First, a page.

Some Bay Head homeowners sue to get out of New Jersey protective dune plan

     Bay Head after the early Oct. 2015 coastal storm. (Photo: RCAP/Remote Control Aerial Photography and Ocean Aerial Photo)

    Bay Head after the early Oct. 2015 coastal storm. (Photo: RCAP/Remote Control Aerial Photography and Ocean Aerial Photo)

    A group of oceanfront homeowners in Bay Head is suing New Jersey, seeking to be exempted from a plan to build protective sand dunes along the state’s entire 127-mile coastline.

    The lawsuit, filed Monday in Superior Court in Ocean County, accuses the state Department of Environmental Protection of exceeding its authority by using eminent domain condemnation proceedings to seize privately owned land for the dune project.

    The homeowners say a rock wall, which they spent millions of their own money to build and maintain, is a better solution than widened beaches and sand dunes.

    “We don’t think we need (an Army Corps dune) in Bay Head because we already have substantial dunes underpinned by rocks,” said Thacher Brown of Bay Head in a NewsWorks report from earlier this year. “We think the sand they pump in will just wash away, and there’s no guarantee that they’ll ever replenish again in the future.”

    But Bay Head resident Luca Zanin says that the he, along with other borough residents that live away from the beach and were impacted by Sandy, are pushing for the federal beach replenishment.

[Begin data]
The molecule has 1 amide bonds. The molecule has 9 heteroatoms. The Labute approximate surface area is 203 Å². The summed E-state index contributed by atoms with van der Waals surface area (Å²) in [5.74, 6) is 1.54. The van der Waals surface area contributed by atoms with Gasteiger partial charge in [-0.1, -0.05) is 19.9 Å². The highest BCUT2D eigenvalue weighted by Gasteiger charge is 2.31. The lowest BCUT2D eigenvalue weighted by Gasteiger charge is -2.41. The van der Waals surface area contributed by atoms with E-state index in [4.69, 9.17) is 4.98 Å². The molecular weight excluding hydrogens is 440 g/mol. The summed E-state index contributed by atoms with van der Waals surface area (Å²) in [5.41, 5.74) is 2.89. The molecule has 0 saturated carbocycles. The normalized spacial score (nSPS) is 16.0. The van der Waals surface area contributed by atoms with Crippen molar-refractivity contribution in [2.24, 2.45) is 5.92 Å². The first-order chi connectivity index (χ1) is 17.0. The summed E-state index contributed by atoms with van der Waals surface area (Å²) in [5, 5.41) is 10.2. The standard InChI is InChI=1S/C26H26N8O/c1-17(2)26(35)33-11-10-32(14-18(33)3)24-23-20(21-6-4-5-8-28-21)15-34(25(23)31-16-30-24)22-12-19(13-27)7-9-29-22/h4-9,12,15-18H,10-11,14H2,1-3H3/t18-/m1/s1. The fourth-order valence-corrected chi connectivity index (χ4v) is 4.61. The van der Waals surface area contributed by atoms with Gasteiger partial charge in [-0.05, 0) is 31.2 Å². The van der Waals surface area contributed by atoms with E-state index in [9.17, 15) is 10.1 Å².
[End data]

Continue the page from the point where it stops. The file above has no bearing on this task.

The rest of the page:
“The location of the rock wall/dune is such that in some areas, there is no longer a beach at high tide,” he said. “The high water line comes right up to the base of the dune, and as a result, all residents are now deprived of the use of what was once a beautiful beach.”

    A replenished beach and protective dune, along with the rock wall, “would make a truly formidable defense against future storm surge,” Zanin said. 

    Peter Michelis, a summer resident of Bay Head, agrees with Zanin’s assessment. 

    “I think that I represent a growing majority of Bay Headers that want and believe that a beach replenishment program is a necessity,” he said. “The beaches have been greatly diminished since Sandy, and without a beach replenishment, we will have no beaches and exposed rock walls along our coast.”

    Gov. Chris Christie has encouraged people to knock on doors of homeowners in Bay Head and Point Pleasant Beach and ask why they haven’t signed easements to permit the work.

    As of earlier this month, 239 easements remained outstanding statewide. 

    In June, the state filed the first condemnation actions against beachfront property owners in Ship Bottom and Ocean City that have refused to sign easements to allow the federal government to build engineered beach and dune projects.

    Work on numerous coastal protection projects is underway along a significant portion of the shore, including Long Beach Island

    State officials say they will continue fighting to obtain the easements necessary to protect the public.

    “We appreciate that many property owners – clearly mindful of the destruction caused by Superstorm Sandy – have unselfishly donated easements for the greater good rather than engage the state in protracted litigation,” Acting N.J. Attorney General John J. Hoffman said in July.

    “But to those who continue to hold out, our message is that we remain committed to acquiring these easements as expeditiously as possible, and – consistent with a landmark Supreme Court decision issued in 2013 – without paying windfalls at the public’s expense.”

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    The Associated Press contributed to this report. 

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